The next three factors, however, will make this incrementally more manageable.
#3. The ISV ecosystems around major platforms will flourish. 2014 was a remarkable year for the public support that many of the major enterprise marketing cloud providers — Adobe, IBM, Marketo, Oracle, Salesforce.com — gave to their ISV communities. Marketo recently celebrated over 400 third-parties officially in their LaunchPoint ecosystem. The message: one company can’t do it all. I believe these platform strategies will accelerate in the year ahead, and they will make it easier to find and integrate the right capabilities from a very large field of more specialized vendors. I expect that we’ll also see some impressive innovations in the depth of these plug-and-play integrations — they’ll fit into a platform’s user interface and data services features much more seamlessly.
#4. The adoption of “marketing middleware” will increase. Tag management systems, data management platforms (DMPs), customer data platforms (CDPs), cloud app connectors, enterprise service buses (ESBs), etc., have all had a terrific year and are poised for more growth in 2015. These software solutions provide a layer of marketing data management that spans many different systems. When implemented well, they make heterogeneous marketing stacks more manageable — which also enables brands to avoid being cornered by a single vendor. Greater IT talent applied to marketing technology management will help proliferate these more advanced and adaptable architectures.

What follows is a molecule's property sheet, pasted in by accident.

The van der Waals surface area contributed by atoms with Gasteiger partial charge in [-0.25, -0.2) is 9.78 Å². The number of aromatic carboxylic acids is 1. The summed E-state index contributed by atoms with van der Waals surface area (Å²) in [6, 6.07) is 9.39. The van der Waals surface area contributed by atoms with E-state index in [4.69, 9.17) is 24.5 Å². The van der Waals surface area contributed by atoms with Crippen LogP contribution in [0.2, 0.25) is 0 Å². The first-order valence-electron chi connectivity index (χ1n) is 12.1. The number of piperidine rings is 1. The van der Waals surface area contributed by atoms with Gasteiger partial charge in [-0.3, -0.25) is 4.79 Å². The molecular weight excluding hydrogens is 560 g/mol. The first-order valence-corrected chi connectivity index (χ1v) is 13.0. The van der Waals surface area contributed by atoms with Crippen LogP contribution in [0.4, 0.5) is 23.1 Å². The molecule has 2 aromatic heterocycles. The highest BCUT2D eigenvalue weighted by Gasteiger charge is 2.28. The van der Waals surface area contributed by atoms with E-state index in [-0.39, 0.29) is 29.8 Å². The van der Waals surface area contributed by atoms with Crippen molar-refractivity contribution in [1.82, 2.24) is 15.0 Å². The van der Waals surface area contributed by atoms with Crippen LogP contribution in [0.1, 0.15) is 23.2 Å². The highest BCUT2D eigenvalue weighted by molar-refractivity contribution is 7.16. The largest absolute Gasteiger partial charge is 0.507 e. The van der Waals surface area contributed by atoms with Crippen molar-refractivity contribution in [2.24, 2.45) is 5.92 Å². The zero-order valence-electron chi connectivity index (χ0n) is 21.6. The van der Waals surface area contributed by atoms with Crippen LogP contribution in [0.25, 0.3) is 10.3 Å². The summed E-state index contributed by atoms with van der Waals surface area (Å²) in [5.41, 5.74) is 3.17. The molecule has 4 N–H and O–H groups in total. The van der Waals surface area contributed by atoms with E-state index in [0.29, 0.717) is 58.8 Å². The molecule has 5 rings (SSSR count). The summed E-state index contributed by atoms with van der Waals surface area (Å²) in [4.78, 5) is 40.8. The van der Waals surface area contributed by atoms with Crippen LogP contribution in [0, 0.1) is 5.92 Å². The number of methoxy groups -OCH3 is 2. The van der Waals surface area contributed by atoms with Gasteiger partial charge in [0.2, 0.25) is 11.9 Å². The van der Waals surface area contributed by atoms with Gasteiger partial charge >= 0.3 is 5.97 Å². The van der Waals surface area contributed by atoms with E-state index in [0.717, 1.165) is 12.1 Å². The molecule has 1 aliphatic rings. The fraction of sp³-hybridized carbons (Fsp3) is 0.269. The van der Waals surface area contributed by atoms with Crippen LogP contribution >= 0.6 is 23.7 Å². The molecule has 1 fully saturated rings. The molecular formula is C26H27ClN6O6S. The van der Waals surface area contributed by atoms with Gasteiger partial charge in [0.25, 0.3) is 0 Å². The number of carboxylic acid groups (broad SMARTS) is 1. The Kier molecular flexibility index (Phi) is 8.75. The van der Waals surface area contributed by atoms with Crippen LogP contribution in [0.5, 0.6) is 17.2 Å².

#5. The line between software vendors and service providers will blur. Everyone in the marketing technology field should read Software vs. Services: Is There Really A Difference by Martin Kihn of Gartner. This is so spot-on. And with Publicis’s pending acquisition of SapientNitro, the stakes for the major agency holding companies to embrace this blurring have ratcheted up considerably.